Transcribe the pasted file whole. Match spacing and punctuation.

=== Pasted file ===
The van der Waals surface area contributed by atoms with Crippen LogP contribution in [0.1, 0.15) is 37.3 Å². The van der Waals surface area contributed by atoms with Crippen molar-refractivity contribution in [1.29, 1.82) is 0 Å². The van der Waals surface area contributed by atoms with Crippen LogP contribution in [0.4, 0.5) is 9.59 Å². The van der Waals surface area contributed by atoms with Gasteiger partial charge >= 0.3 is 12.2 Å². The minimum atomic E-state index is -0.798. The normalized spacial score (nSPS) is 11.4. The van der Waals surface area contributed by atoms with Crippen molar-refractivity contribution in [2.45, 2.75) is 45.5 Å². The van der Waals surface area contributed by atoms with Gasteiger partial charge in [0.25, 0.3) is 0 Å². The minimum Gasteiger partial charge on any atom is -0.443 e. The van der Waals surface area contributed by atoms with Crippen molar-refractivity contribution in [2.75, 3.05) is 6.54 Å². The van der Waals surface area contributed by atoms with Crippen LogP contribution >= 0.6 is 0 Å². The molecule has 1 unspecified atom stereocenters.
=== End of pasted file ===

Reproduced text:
The van der Waals surface area contributed by atoms with Crippen LogP contribution in [0.1, 0.15) is 37.3 Å². The van der Waals surface area contributed by atoms with Crippen molar-refractivity contribution in [1.29, 1.82) is 0 Å². The van der Waals surface area contributed by atoms with Crippen LogP contribution in [0.4, 0.5) is 9.59 Å². The van der Waals surface area contributed by atoms with Gasteiger partial charge >= 0.3 is 12.2 Å². The minimum atomic E-state index is -0.798. The normalized spacial score (nSPS) is 11.4. The van der Waals surface area contributed by atoms with Crippen molar-refractivity contribution in [2.45, 2.75) is 45.5 Å². The van der Waals surface area contributed by atoms with Gasteiger partial charge in [0.25, 0.3) is 0 Å². The minimum Gasteiger partial charge on any atom is -0.443 e. The van der Waals surface area contributed by atoms with Crippen molar-refractivity contribution in [2.75, 3.05) is 6.54 Å². The van der Waals surface area contributed by atoms with Crippen LogP contribution >= 0.6 is 0 Å². The molecule has 1 unspecified atom stereocenters.